Monsanto slashing 2,600 jobs, buying back shares as sales fall
By Carey Gillam
(Reuters) - Monsanto Co, one of the world's largest seed and agrichemical companies, said on Wednesday that it was slashing 2,600 jobs and restructuring operations to cut costs in a slumping commodity market.
The company, which said it expected low prices for agricultural products to squeeze results well into 2016, also reported a much wider quarterly loss and gave an outlook below many analysts' expectations.
The layoffs would affect 11.6 percent of Monsanto's regular workforce, according to the company.
The global restructuring will also include an exit from the sugar cane business and "streamlining and reprioritizing" some commercial and research and development work.
To try to shore up investor confidence, the company announced a $3 billion accelerated share repurchase program that Chairman Hugh Grant said would be completed in the next six months. Its shares, which fell as much as 4.3 percent early on Wednesday, were nearly unchanged in afternoon trading.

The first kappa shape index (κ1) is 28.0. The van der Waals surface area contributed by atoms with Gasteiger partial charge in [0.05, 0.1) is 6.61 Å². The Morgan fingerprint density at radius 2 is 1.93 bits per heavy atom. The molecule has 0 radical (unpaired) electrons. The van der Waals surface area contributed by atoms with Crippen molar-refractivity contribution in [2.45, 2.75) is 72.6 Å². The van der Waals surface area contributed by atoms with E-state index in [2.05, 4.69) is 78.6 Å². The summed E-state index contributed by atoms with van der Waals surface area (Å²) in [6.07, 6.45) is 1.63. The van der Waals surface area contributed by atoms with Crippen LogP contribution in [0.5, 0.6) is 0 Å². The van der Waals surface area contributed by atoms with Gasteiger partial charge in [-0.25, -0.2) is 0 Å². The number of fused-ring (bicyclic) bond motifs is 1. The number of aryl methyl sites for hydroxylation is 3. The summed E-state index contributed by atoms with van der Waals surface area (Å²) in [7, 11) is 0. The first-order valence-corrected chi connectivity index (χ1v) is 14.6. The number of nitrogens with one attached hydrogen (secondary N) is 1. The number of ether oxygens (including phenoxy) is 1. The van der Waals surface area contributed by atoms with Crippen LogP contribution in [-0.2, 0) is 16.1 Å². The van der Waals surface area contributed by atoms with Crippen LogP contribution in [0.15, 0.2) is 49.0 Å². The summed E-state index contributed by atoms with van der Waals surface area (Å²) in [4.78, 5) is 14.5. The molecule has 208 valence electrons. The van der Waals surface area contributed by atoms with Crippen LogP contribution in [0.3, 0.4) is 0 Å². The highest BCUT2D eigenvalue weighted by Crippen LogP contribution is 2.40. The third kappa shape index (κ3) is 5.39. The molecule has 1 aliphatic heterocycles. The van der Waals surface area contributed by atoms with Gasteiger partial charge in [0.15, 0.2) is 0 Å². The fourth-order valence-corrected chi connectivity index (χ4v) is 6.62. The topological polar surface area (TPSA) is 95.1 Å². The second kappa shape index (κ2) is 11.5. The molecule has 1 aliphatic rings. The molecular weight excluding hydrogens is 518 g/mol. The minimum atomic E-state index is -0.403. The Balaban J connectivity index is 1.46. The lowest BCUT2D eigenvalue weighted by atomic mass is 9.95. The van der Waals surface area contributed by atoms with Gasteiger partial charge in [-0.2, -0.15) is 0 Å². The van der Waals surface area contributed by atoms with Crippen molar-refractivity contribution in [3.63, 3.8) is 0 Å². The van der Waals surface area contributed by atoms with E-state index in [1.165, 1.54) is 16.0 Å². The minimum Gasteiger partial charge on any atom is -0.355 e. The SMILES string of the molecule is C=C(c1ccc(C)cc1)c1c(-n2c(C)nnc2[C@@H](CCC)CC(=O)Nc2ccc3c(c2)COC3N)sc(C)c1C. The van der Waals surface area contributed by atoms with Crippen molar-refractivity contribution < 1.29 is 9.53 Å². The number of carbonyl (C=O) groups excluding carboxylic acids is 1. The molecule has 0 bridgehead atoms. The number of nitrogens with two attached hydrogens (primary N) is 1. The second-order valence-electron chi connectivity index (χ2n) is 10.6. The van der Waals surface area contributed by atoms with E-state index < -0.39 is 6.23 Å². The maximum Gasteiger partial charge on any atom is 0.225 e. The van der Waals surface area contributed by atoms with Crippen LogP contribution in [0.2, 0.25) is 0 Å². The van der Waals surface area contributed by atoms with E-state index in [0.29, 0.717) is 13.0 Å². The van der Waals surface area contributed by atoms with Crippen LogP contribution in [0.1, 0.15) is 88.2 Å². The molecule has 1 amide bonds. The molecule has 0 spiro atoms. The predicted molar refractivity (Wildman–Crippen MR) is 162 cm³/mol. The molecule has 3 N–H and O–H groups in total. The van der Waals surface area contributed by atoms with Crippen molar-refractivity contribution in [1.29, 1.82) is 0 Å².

Monsanto said it expected to incur restructuring costs of $850 million to $900 million. When completed, the moves should help save as much as $400 million a year.
The restructuring, which caps a year when Monsanto's sales fell more than 5 percent, comes during an agricultural slump and a currency collapse in the important Brazilian market.
Swiss rival Syngenta AG, which Monsanto had tried to acquire over the summer, has said it is trying to bolster its bottom line by selling a vegetable seed business and undertaking a $2 billion share repurchase. And DuPont, which operates agricultural seed seller DuPont Pioneer, has lowered its profit outlook. Continued...